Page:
Libya protests: Sarraj under pressure to leave

Libyans have found a new target to vent their frustrations after years of life short of social services they had…

Libyans have found a new target to vent their frustrations after years of life short of social services they had taken for granted under the rule of long-term strongman Muammar Gaddafi.This target is no other than Fayez al-Sarraj, who heads Libya’s internationally backed Government of National Unity.

Since Sunday protesters have been taking to the streets of the capital, chanting “leave, leave, leave” to the man who is the face of the new Libya post-Gaddafi.

To disenchanted Libyans, Sarraj embodies Libya’s hapless situation and demanded his immediate departure and what they regard as his inept internationally backed government.

A nine-year instability compounded by a spike in coronavirus cases (over 12, 000 cases) in recent weeks have crippled public life in  Libya.

Social services have ground ot a halt in much of Libya where disparate militias roam its desert competing for control of the country’s oil industry.

There are daily queues for everything – money from banks, bread, fuel and other basic commodities.

Other cities in the west of the country like Sabrata and Mazda have since then taken a cue from the capital to demand Sarraj and his entourage to leave, apparently losing confidence over his ability to deliver.

Discontent on the streets has sent Sarraj into panic mode, and for a fleeting moment considered reshuffling his government.

A political observer who spoke to the African Press Agency on condition of anonymity says the protest is morphing into a civil disobedience movement as Sarraj’s detractors give him an ultimatum to leave within 24 hours.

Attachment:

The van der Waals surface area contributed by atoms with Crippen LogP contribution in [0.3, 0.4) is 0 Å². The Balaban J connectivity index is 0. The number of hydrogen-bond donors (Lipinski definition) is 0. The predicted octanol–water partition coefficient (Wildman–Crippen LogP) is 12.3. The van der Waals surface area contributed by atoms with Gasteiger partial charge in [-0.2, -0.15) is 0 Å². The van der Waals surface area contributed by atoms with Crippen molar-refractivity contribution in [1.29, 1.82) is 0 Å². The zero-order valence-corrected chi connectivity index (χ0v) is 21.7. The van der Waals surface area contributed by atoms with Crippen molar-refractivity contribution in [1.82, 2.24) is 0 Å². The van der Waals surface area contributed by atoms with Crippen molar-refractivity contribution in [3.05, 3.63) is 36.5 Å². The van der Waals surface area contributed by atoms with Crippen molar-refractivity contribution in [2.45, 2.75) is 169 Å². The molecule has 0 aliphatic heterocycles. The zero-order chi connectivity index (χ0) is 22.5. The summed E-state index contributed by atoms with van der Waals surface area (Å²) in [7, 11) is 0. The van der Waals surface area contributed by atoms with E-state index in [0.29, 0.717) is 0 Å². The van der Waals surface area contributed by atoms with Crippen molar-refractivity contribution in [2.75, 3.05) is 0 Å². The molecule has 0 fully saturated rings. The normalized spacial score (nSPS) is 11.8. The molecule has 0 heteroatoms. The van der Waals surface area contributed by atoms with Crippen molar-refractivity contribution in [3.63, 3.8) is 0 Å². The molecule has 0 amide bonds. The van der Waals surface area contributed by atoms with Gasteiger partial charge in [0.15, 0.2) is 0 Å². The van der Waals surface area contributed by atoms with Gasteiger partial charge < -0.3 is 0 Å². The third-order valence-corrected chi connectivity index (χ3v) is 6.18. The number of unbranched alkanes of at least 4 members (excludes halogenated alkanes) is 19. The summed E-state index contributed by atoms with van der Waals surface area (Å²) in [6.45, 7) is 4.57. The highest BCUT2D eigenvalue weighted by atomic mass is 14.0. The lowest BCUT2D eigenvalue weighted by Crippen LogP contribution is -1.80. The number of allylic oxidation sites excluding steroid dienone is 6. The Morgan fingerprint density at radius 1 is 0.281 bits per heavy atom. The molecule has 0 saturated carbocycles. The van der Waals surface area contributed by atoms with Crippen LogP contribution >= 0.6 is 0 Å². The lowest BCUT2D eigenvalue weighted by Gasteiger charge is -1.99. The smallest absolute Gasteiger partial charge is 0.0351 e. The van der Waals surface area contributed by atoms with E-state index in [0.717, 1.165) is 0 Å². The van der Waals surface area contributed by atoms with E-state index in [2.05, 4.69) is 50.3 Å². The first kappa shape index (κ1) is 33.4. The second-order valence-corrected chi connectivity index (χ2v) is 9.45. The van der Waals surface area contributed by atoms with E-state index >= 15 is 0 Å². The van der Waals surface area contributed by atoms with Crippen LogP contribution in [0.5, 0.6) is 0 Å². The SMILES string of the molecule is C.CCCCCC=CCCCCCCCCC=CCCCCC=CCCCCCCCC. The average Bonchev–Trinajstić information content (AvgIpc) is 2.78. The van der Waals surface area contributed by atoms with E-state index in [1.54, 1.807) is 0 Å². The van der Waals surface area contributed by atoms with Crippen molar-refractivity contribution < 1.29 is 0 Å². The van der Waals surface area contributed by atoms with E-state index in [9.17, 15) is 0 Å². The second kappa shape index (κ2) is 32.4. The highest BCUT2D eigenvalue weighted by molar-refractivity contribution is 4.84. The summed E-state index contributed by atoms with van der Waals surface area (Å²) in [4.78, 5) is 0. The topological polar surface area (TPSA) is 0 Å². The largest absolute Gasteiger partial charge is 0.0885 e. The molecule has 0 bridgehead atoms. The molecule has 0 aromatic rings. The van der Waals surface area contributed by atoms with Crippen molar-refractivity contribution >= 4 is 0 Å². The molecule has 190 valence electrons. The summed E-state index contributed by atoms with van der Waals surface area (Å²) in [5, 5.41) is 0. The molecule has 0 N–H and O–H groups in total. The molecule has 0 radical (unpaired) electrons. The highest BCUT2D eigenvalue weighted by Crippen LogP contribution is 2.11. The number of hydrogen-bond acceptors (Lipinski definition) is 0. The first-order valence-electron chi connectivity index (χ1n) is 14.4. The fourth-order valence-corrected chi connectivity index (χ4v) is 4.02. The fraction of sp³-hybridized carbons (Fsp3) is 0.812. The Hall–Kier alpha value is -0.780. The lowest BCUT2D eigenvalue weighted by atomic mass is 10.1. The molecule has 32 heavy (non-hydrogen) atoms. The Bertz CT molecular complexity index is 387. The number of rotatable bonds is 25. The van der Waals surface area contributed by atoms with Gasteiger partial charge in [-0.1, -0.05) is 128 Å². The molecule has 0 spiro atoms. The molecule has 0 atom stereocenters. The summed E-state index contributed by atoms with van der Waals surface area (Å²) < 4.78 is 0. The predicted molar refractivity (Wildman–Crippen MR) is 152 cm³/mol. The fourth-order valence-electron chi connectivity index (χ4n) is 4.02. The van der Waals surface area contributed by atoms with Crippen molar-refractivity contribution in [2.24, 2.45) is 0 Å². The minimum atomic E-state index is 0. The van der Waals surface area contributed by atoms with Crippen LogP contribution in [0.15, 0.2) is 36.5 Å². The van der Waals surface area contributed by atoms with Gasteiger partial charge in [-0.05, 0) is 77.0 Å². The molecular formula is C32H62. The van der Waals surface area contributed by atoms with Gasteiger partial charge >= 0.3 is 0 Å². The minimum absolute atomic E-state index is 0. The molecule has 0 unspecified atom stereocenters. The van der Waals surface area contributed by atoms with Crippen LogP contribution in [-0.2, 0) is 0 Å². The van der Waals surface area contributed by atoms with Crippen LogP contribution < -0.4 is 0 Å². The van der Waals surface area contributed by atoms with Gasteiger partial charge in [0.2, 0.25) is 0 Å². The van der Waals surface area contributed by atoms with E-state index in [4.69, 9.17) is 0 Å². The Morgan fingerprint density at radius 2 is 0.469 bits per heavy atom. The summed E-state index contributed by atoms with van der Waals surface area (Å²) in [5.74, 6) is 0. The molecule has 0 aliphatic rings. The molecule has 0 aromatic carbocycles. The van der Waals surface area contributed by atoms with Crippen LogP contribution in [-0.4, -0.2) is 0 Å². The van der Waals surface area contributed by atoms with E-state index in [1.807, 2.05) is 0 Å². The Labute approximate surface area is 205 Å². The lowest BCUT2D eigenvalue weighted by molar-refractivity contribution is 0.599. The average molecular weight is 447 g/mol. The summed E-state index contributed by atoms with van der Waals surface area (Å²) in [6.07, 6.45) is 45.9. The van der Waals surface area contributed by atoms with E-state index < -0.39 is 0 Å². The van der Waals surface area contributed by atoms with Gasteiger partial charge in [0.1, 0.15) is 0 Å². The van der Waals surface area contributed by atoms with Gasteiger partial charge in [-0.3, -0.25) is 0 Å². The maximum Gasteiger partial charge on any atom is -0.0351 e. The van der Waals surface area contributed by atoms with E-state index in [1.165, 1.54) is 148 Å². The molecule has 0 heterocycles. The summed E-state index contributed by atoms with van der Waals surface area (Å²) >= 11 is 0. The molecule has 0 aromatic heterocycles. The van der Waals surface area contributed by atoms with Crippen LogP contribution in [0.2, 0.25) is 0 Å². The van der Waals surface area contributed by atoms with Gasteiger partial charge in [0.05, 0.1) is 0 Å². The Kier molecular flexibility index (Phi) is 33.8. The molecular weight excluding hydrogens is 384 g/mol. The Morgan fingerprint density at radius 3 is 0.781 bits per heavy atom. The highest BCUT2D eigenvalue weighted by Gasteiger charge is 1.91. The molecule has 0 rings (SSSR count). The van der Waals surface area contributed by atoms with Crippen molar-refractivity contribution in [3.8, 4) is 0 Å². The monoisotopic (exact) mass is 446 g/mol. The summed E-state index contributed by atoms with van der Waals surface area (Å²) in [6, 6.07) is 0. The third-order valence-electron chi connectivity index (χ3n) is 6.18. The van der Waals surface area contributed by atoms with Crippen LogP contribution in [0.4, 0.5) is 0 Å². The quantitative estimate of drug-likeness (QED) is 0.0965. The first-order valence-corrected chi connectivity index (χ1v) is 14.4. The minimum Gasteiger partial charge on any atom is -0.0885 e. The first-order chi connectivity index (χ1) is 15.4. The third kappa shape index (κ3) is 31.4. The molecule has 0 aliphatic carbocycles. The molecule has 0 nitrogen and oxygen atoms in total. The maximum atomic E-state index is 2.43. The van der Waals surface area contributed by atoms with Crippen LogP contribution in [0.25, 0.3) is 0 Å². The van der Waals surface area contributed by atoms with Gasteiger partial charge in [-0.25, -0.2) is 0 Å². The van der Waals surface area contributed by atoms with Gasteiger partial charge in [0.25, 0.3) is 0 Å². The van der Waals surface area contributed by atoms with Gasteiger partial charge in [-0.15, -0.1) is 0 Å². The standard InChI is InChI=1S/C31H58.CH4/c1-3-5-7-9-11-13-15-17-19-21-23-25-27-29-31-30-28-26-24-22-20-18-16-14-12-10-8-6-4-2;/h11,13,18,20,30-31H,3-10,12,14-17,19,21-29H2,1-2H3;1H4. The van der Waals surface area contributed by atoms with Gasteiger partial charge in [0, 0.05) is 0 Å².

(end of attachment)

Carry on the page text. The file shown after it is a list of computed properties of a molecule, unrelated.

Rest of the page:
According to him just as they had struggled to handle the political and security challenges of Libya after the overthrow of Muammar Gaddafi, Sarraj and his government are finding it difficult to respond effectively to the protests. 

There are wild theories about Sarraj loyalists infiltrating the ranks of the protesters with the help of Turkish intelligence to neutralise the protests by a series of innocuous demands which would not threaten his position.

A Sarraj speech about the recent events in his country points to a policy of appeasing the protesters by filling his cabinet with new technocrats based on competence and a reputation for being incorruptible.

This does not seem to be striking an agreeable chord with the protest movements whose leaders dismissed his speech as “lacking in imagination and tangible solutions”.

Al-Somoud militia spokesman Ihmida al-Jarou, launched into a tirade against Sarraj calling him a liar and unfit to lead a municipality.

So what next for Sarraj and his band of administrators?

Only time will tell in the next intervening few weeks.